The Global Labor Organization (GLO) is an independent, non-partisan and non-governmental organization that functions as an international network and virtual platform to stimulate global research, debate and collaboration.

Ends;

Even more discouraged? The NEET generation at the age of COVID-19. A new GLO Discussion Paper by Carmen Aina, Irene Brunetti, Chiara Mussida and Sergio Scicchitano.

A new GLO Discussion Paper finds that the probability of being NEET significantly increased during the pandemic in Italy.

GLO Discussion Paper No. 863, 2021

Even more discouraged? The NEET generation at the age of COVID-19 Download PDF
by
Aina, Carmen & Brunetti, Irene & Mussida, Chiara & Scicchitano, Sergio

GLO Fellows Carmen Aina, Chiara Mussida and Sergio Scicchitano

More from the GLO Coronavirus Cluster

Sergio Scicchitano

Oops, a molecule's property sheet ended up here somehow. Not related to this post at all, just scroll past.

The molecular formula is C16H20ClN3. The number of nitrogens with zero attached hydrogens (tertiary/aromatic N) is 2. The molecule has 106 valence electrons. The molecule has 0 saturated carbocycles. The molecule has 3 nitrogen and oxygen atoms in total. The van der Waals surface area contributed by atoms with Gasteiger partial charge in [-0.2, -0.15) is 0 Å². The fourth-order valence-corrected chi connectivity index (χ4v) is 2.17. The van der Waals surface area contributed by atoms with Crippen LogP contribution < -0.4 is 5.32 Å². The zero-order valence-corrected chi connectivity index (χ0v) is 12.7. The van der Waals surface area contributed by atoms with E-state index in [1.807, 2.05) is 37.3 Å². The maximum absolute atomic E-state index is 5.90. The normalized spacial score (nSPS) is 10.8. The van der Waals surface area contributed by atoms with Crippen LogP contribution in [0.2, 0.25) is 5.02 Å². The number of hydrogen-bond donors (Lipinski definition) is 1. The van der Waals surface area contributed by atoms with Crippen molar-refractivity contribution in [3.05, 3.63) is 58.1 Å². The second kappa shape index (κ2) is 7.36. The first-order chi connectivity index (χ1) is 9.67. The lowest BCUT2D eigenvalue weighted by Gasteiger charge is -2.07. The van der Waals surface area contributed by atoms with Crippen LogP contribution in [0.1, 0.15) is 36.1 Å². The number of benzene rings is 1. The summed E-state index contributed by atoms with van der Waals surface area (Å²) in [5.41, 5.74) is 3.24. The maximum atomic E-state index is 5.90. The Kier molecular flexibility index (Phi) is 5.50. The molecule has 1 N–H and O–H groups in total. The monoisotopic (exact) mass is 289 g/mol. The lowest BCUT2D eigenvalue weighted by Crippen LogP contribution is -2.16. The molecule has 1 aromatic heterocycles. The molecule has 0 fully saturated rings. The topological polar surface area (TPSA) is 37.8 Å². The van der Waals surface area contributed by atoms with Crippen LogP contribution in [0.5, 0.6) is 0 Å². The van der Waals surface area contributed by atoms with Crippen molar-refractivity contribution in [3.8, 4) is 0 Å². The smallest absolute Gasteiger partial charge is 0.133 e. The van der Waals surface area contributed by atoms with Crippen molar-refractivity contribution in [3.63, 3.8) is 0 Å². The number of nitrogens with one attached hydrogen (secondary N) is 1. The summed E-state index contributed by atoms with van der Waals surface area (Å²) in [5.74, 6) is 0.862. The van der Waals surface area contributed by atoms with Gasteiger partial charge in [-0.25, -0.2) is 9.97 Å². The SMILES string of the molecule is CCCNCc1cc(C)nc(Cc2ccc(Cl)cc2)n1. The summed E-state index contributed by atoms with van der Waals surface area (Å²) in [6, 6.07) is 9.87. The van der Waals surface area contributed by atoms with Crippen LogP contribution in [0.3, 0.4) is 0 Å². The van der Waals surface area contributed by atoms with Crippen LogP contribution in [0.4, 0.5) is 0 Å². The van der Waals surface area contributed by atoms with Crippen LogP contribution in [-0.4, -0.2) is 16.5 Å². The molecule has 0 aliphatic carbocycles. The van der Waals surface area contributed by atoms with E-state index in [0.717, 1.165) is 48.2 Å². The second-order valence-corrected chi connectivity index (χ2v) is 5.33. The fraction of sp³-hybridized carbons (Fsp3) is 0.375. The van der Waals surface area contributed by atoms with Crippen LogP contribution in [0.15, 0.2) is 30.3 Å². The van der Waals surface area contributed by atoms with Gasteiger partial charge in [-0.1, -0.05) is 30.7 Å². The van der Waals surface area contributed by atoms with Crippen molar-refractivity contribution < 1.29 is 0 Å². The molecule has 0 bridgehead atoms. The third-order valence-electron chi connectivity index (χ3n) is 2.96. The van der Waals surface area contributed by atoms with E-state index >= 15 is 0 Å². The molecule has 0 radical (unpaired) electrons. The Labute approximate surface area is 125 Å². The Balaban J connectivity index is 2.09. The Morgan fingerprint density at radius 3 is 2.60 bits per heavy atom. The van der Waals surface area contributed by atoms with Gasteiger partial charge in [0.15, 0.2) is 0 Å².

Author Abstract: This paper evaluates if and to what extend the risk of becoming Not in Employment, Education or Training (NEET) has worsened during the Covid-19 pandemic in Italy. The analysis is based on a unique dataset from the merging of two sample surveys, the Italian Labor Force Survey and the Institutional Quality Index dataset. We find that the probability of being NEET significantly increased during the pandemic, but heterogeneously between age cohorts and geographical areas. The most affected categories have been young people (aged 25-34) and those living in North-West regions. Females are mostly affected compared to males, especially those experiencing motherhood and living in a Southern province. Investment in education reduces the NEET status, mainly for age-group 25-34 in the South. Participation in the civil society significantly reduces the probability to being NEET. Finally, active policies conducted at regional level are a further educational investment that protect from becoming NEET, although their effectiveness is not significant in the Southern regions. We provide novel evidence to inform policymakers and help building evidence-based policies, tailored on local needs.